The 15th Asia Games were held in Doha, Qatar, earlier this month.
Among those attending the opening ceremonies on December 1st was Iranian
President Mahmoud Ahmadinejad. Part of the ceremonies included troupes of young
women singing and dancing. Now Ahmadinejad makes a big deal about being a
fervent Moslem of the strictest observance. Nevertheless, he did not excuse
himself from this portion of the ceremonies.
the news hit back home in Iran, the reaction from many fundamentalist clerics
and their supporters was quite hostile. Ahmadinejad attempted to dodge the
issue, by claiming he wasn't present. Unfortunately, there was video tape
showing him taking in the festivities. Ahmadinejad then claimed that the tape
was "faked" and blamed the Western media (a favorite target of anyone who has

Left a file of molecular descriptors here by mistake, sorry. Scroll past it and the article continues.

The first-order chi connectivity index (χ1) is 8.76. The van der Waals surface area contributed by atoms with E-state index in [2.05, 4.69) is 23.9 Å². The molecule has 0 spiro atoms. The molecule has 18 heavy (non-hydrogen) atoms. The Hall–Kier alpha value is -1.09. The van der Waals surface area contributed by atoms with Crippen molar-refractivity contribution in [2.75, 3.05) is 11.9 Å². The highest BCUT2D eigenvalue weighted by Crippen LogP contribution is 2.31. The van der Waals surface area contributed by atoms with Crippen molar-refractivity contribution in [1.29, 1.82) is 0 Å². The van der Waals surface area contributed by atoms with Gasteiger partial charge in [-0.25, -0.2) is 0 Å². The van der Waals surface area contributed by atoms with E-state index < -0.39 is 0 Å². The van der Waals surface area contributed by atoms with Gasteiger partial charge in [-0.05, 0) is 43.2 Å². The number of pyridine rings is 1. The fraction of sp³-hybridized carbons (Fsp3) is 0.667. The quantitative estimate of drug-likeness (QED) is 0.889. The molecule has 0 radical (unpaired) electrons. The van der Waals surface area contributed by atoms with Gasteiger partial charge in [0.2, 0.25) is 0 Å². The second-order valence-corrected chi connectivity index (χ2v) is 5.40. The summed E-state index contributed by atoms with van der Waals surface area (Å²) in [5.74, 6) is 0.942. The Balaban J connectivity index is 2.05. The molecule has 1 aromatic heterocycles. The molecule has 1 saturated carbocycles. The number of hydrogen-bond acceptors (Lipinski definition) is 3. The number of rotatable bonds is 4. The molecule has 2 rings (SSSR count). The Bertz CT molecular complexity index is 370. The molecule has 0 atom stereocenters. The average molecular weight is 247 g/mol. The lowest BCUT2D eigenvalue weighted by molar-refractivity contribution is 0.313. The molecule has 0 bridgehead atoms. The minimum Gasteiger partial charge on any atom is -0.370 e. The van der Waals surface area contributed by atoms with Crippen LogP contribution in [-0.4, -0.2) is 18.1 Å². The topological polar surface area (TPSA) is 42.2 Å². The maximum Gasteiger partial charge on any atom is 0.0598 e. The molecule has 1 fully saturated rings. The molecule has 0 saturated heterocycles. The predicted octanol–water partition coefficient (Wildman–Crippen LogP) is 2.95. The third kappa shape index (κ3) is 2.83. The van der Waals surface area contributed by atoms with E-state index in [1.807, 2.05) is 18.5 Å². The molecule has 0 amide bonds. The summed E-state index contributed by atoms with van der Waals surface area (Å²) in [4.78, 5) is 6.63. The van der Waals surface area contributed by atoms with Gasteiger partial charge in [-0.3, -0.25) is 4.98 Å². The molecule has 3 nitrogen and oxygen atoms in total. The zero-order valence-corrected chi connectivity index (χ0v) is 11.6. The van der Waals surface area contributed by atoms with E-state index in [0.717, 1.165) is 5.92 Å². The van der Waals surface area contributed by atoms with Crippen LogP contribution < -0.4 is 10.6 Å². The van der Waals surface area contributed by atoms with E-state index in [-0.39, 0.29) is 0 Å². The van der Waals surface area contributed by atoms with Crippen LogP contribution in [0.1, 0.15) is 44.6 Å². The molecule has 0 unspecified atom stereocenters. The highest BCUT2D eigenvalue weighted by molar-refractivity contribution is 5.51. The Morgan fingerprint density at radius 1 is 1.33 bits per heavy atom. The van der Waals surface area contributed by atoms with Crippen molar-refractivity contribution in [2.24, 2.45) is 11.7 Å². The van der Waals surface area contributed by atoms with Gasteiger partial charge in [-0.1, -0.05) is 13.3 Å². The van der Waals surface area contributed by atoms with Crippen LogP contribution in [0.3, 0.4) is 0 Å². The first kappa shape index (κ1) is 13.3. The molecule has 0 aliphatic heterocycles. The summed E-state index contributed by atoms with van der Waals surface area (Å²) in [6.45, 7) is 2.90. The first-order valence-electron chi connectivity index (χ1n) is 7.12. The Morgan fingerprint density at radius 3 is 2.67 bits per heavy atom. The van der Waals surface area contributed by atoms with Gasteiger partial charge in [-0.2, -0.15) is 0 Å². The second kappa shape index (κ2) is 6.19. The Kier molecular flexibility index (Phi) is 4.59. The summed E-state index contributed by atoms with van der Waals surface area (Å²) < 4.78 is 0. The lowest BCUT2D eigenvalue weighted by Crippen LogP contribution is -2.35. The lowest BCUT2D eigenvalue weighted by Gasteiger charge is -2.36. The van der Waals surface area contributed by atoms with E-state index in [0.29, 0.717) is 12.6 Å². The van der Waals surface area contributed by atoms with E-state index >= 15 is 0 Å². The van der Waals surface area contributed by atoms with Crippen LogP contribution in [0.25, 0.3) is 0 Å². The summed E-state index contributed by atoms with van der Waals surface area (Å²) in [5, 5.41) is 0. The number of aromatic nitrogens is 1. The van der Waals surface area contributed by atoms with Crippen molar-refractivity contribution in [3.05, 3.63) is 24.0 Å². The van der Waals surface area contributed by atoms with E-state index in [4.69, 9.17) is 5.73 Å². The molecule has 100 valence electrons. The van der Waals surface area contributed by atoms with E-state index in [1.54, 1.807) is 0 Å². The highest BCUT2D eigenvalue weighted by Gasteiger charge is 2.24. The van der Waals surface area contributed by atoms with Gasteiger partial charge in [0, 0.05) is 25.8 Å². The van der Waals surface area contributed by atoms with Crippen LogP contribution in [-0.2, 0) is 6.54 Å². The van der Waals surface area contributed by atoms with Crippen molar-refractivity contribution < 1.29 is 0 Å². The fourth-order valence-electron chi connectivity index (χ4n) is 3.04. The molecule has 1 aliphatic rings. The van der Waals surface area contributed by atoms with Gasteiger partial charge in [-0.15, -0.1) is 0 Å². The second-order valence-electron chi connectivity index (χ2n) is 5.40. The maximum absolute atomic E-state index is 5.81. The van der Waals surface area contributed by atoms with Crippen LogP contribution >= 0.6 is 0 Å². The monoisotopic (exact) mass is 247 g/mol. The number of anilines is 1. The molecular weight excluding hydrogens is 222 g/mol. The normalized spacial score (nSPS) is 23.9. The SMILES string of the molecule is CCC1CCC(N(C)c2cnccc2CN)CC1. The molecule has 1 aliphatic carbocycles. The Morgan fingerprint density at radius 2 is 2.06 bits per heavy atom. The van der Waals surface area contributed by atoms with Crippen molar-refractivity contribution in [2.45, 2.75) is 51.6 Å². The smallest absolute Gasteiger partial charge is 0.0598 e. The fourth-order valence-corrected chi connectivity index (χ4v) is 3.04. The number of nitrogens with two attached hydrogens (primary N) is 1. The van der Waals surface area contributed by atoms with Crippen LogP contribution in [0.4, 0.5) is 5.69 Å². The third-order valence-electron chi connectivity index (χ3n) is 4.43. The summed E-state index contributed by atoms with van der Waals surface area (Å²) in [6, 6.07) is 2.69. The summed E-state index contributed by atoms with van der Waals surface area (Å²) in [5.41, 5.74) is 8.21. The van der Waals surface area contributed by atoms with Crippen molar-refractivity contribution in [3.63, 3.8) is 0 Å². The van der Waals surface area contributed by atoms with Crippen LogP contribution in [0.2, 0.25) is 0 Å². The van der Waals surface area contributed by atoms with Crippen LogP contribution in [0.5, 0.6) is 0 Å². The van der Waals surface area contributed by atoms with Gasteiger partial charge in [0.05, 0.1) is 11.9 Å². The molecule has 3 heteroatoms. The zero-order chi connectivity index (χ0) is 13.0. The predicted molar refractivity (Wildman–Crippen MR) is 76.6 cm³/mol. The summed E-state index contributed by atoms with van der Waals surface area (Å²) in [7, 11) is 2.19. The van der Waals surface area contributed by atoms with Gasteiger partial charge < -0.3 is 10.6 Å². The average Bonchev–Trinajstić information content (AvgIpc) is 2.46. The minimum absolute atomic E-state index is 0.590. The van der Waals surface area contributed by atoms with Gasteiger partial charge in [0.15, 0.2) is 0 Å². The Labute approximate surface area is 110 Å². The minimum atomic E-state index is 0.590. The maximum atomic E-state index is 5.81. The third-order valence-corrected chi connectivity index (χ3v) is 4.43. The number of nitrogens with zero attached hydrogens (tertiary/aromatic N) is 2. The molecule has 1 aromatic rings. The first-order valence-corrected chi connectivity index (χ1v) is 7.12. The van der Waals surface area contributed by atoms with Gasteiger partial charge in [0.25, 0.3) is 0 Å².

to deal with bad news). But there was a lot of tape, and some it was from
definitely pro-Islamist media.
a result, the hardline Islamist clergy who really run Iran, already unhappy
about Ahmadinejad's popularity with the religiously conservative poor in the
country, have proposed moving up the presidential elections, thus cutting short
his term in office.
Signs that Ahmadinejad's grip may be loosening are not only coming from the
radical right. In a visit to a university just a few days ago, Ahmadinejad, who
has pledged to purge the country's educational system of "liberal professors,"
found himself being booed by students and faculty.
Ahmadinejad's days in power may be numbered. Who will repace him, however, is
difficult to determine. He won the 2005 presidential election by being more
conservative than Ayatollah Akbar Hashemi Rafsanjani, who had served as president
from 1989-1997. But it was a narrow victory, in a run off. So Rafsanjani, who
has occasionally gone on record as opposing some of Ahmadinejad's actions,
might possibly offer himself as a candidate. But his age, 72, and his
"pragmatic conservative" views, may make him unacceptable to the religious